Organic food’s salad days are over
With the health benefits of organic foods are called into question, one can revel in shopping for guilt-free groceries
I have a confession to make to my wife. Every time I return from the corner shop with “normal” milk rather than organic, it is not because they have sold out, as I innocently claim. It is because I have calculatingly bypassed the bottle with pretty flowers on and curly writing, and reached for a standard two-pinta.
It is my little protest. Against the tyranny of expensive, organic baby food that is taking over our fridge – all packaged in twee, smiling, happy sachets and pouches. Dancing children and sunshine, “yum yummy cookies for little tummies” and “full of simple natural goodness”.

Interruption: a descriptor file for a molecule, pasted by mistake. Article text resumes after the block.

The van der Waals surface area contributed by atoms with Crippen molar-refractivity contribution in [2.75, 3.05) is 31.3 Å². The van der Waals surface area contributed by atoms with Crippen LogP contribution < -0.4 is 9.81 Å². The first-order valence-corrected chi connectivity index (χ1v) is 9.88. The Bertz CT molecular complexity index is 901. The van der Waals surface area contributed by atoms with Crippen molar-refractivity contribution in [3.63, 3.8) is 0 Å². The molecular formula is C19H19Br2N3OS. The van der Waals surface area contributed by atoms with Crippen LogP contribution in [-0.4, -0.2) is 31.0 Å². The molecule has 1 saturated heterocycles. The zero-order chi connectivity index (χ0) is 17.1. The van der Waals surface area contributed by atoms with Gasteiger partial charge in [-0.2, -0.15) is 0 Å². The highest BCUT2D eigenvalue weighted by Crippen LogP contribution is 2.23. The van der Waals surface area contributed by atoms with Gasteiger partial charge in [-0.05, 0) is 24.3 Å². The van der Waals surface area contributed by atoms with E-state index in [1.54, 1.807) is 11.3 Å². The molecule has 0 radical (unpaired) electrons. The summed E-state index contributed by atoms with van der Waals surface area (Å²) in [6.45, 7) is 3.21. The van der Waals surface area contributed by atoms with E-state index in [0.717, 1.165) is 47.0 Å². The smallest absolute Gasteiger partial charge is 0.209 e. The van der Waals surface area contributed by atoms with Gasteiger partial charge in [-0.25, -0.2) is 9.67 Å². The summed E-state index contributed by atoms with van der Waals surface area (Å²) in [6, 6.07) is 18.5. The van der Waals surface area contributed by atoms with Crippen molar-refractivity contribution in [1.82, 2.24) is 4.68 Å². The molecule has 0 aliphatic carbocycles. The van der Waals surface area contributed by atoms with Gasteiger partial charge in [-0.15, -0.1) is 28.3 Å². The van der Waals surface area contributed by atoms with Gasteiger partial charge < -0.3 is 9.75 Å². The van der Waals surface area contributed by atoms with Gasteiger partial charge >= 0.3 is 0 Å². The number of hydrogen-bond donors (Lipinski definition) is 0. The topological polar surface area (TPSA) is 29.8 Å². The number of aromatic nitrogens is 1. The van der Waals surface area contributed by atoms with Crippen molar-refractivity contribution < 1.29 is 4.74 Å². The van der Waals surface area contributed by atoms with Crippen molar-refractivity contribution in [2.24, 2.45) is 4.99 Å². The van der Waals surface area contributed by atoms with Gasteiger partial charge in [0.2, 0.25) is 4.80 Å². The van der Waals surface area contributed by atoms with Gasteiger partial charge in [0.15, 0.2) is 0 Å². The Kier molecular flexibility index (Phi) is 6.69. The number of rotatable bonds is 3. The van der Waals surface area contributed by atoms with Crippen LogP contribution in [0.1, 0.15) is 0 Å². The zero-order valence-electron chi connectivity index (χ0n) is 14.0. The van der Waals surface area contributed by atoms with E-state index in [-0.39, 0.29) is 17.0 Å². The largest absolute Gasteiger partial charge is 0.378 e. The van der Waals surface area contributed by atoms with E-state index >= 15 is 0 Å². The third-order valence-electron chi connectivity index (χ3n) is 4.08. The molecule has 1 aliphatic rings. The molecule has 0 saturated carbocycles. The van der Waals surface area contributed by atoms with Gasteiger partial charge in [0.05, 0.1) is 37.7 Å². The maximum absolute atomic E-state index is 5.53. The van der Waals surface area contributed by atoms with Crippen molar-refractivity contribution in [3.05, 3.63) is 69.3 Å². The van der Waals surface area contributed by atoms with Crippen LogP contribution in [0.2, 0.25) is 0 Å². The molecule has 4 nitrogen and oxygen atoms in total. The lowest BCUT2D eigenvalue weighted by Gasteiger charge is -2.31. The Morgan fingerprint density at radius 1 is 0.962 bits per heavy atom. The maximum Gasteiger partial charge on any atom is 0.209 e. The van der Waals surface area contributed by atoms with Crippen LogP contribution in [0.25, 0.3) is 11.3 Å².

I was brought up in an era of Findus Crispy Pancakes and Angel Delight, and it did me no harm. I look at my nine-month-old child, with his face smeared in organic butternut squash and prunes, and suspect that I have been sucked into a great middle-class con trick. A splash of highly processed milk on his morning Weetabix will do just fine, I think.
But too much of child-rearing now feels as if it is about following a health-and-safety manual, and I for one feel rather resentful that I should fork out for organic just because it might be a “lower risk”. Tomorrow, the baby is going to get an extra dollop of pesticide-sprayed carrots.read on...for more stupidity